So states this remarkable Midrash (paraphrased from Vayikra Rabba 32,8):

"I returned and saw all of those who are oppressed" (Ecclesiastes 4,1): Daniel Hayata said this verse refers to mamzerim – their parents sinned, why should the children suffer? The verse continues, "They shed tears [and] have no comforter," rather "their oppressors are empowered" – this refers to Israel's Great Sanhedrin, which forbids them in the name of the Torah to marry into the community. "They have no comforter" - G-d says: "It is up to Me to comfort them, in the future…"

And in fact, once it was established that sanctity reigns supreme even over compassion, the Torah giants of all generations dedicated their days and nights towards finding solutions for specific cases. They looked tirelessly for Halakhic routes by which to be lenient for agunot (women who cannot remarry because their husbands cannot be found, even if they are assumed to be dead), for mamzerim whose status is not certain, and the like. However, they never considered changing the Halakhic principles themselves.

Why is "sanctity" so important? It is because it is the source of all the other Torah values. Without holiness, which demands that we rise above ourselves to higher and even upper-world dimensions, no other value is important. Why should a person do anything beyond his own comfort zone, even to help out someone else, if nothing exists other than our own physical existence, and if there is no "image of G-d" within us? (See Rav Kook, Orot HaKodesh II, 561.

The downfall of the generation of the Great Flood began when they violated the principles of sanctity embodied in the laws of sexual relations – and this led to a violation of the principles of compassion as well: "The earth was filled with crime and violence" (B'reshit 6,13).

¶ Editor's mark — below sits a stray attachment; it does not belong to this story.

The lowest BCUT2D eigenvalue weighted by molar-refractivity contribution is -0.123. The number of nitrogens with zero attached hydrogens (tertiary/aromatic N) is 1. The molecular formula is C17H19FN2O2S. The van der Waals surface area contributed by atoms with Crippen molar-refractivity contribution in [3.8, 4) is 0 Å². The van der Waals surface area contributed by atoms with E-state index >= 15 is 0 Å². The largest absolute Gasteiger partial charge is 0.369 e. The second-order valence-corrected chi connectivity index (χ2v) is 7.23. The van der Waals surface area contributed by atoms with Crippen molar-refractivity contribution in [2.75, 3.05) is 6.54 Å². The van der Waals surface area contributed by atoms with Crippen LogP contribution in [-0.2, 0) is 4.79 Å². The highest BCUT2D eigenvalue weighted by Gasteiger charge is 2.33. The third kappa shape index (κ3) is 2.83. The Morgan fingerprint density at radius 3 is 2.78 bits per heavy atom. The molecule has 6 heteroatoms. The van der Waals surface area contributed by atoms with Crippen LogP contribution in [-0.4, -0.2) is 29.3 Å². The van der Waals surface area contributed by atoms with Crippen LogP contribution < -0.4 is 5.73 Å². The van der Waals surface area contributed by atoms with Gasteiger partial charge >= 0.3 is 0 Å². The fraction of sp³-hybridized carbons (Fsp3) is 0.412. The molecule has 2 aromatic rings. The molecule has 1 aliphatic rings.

We saw in our own recent history how this played out. The Oslo Accords were motivated by our compassion, our need to seek to end bloodshed and mourning, and so the Government of Israel chose to sacrifice the value of the sanctity of the Land for the sake of its compassion for bereaved families. But the results were the opposite: We conceded the value of sanctity without being compassionate – for it was the very Oslo Agreement that led to ever much greater bloodshed and grieving.

The conflict between the two values is not only over their respective places in our priorities, but also how to define "compassion." There is a type of compassion that applies to the here and now, and there is a type that takes the future into account as well.

Consider the blatant example of abducted IDF soldier Gilad Shalit. A long and intense public campaign to do everything possible to free him, including the release of imprisoned terrorists murderers, played on our feeling of compassion for one soldier and his family – and resulted in the release of 1,027 terrorists, at least 40% of whom later returned to committing acts of terrorism. Ten Israelis were murdered by them! The progressive camp, motivated by short-term compassion, appeared not to have the same compassion for victims whose names and families were not yet known.

Similarly, though on a different scale, we must recognize that our very necessary compassion for individuals with same-sex attractions does not mean that we must have compassion for the phenomenon in general. We must not change our Halakhic norms by granting public recognition and acceptance to same-sex relations strongly forbidden by the Torah – for this would undermine the foundations of the institution of family, leading in turn to even greater suffering on the part of future generations than that which is sought to prevent now.

Short-term, immediate compassion must not override our compassion for the future. Nor must compassion defeat sanctity. In our thrice-daily Amidah prayer we recite the blessing Atah Kadosh (You are Holy) towards the beginning, while only towards the end do we say the HaE-l HaTov (You are Good) blessing.